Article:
Other Options

Norway and Canada - "The Norway and Canada options have been broadly framed as a choice between having a high level of access to EU markets and a high degree of EU regulation (Norway), or a lower level of access and regulation (Canada). (

  • Norway - is In theEuropean Economic Area (EEA)and therefore in the EU Single Market - with most of the rules outlined under Single Market in the previous article - including the "Four Freedoms" - and no cap on EU / EEA immigration: tariff free trade and no customs checks with the EU and other EEA members; not part of theCommon Agricultural Policy (CAP) nor Common Fisheries Policy (CFP) - so subject to tariffs; not in the Customs Union - trade managed through "Streamlned" technology; Norwegian Services are traded in the same way as for an EU member; makes financial contribution to access the Single Market; can make trade deals outside the EU / EEA; under ECJ rulings and must accept all EU Directives, Regulations, Standards etc.; Norway cannot vote on any changes or new Single Market rules ("rule taker")(from

Canada - the Canada-EU -> Comprehensive Economic and Trade Agreement (CETA) came into force in 2017 (but not fully implemented) - "Canada has almost completely tariff-free trade in goods with the EU, but it faces more regulatory barriers to trade. The movement of services is also much more limited than within the single market. Canada is not subject to EU law or institutions, and doesn’t pay the EU any money as part of the trade agreement."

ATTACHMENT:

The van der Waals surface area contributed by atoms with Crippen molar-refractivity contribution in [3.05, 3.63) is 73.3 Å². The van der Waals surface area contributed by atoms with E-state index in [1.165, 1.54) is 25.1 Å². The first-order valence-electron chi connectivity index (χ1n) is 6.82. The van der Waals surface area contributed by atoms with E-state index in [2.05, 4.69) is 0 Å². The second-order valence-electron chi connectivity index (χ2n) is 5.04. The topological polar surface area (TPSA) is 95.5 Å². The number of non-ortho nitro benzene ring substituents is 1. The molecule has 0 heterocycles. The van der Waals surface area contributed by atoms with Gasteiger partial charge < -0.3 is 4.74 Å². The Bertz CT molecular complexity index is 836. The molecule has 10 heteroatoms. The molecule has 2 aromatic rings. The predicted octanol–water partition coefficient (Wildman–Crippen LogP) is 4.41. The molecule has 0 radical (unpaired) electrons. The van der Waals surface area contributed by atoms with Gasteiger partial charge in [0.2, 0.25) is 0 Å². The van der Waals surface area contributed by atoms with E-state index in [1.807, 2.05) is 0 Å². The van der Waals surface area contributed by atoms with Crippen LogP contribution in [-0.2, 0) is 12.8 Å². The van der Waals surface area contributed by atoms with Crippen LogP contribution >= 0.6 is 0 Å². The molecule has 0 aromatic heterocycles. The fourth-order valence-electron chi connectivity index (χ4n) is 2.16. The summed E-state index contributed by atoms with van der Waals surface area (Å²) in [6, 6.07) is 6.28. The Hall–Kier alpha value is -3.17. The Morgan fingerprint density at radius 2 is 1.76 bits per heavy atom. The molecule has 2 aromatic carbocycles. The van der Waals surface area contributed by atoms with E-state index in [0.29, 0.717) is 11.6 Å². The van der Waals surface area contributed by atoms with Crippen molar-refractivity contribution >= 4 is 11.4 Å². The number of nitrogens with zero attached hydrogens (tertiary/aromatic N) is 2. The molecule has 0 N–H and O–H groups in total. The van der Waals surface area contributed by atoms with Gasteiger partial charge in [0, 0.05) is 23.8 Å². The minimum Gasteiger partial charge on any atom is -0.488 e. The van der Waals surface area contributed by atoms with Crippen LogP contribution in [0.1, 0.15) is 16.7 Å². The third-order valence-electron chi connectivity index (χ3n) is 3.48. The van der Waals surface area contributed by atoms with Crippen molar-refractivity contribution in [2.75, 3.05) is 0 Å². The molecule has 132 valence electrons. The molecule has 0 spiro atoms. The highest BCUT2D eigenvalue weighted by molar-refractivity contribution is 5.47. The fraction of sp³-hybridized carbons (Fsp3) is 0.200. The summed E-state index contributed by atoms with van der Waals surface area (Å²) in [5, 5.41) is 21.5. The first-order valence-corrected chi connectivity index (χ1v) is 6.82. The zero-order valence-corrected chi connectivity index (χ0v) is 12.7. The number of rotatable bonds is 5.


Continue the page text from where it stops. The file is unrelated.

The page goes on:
• The CETA deal does not follow Single Market rules but faces other barriers related to the EU Customs Union regulations; "CETA removes tariffs on industrial products between Canada and the EU"; "removes all barriers to investment for EU investors in Canada, and allows EU companies to bid for public procurement contracts in Canada."; gives access to the EU Services Market, with restrictions; Financial Services do not have full access to the EU market. The agreement is governed by a joint EU - Canadian committee with disputes are settled through arbitration.

  • "Canada also does not have to align its laws with the EU. There are a few areas of “mutual recognition” in assessing goods and accepting professional qualifications, but there is no requirement for Canada to observe most European rules, such as the principle of free movement." (after